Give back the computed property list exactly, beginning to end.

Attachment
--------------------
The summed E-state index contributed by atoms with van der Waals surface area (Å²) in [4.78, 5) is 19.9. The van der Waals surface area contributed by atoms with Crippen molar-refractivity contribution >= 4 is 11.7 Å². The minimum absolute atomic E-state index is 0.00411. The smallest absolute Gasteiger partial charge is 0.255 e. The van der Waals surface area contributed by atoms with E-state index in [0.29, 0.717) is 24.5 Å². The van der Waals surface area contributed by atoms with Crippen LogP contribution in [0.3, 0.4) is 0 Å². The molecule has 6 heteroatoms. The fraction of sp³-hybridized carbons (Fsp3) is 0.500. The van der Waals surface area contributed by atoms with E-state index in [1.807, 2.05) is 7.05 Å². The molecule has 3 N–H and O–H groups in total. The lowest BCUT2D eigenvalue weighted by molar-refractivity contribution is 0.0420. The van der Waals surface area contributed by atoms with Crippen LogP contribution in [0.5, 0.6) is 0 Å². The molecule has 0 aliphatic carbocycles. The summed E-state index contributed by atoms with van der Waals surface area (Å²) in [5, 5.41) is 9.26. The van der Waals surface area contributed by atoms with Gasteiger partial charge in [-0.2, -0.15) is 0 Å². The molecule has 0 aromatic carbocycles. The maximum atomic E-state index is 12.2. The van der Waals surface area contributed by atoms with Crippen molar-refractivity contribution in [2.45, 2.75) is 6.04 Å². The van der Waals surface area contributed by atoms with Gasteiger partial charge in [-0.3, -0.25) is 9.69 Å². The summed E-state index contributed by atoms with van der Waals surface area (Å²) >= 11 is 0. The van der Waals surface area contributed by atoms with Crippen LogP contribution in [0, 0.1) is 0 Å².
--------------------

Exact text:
The summed E-state index contributed by atoms with van der Waals surface area (Å²) in [4.78, 5) is 19.9. The van der Waals surface area contributed by atoms with Crippen molar-refractivity contribution >= 4 is 11.7 Å². The minimum absolute atomic E-state index is 0.00411. The smallest absolute Gasteiger partial charge is 0.255 e. The van der Waals surface area contributed by atoms with E-state index in [0.29, 0.717) is 24.5 Å². The van der Waals surface area contributed by atoms with Crippen LogP contribution in [0.3, 0.4) is 0 Å². The molecule has 6 heteroatoms. The fraction of sp³-hybridized carbons (Fsp3) is 0.500. The van der Waals surface area contributed by atoms with E-state index in [1.807, 2.05) is 7.05 Å². The molecule has 3 N–H and O–H groups in total. The lowest BCUT2D eigenvalue weighted by molar-refractivity contribution is 0.0420. The van der Waals surface area contributed by atoms with Crippen LogP contribution in [0.5, 0.6) is 0 Å². The molecule has 0 aliphatic carbocycles. The summed E-state index contributed by atoms with van der Waals surface area (Å²) in [5, 5.41) is 9.26. The van der Waals surface area contributed by atoms with Gasteiger partial charge in [-0.2, -0.15) is 0 Å². The molecule has 0 aromatic carbocycles. The maximum atomic E-state index is 12.2. The van der Waals surface area contributed by atoms with Crippen molar-refractivity contribution in [2.45, 2.75) is 6.04 Å². The van der Waals surface area contributed by atoms with Gasteiger partial charge in [-0.3, -0.25) is 9.69 Å². The summed E-state index contributed by atoms with van der Waals surface area (Å²) >= 11 is 0. The van der Waals surface area contributed by atoms with Crippen LogP contribution in [0, 0.1) is 0 Å².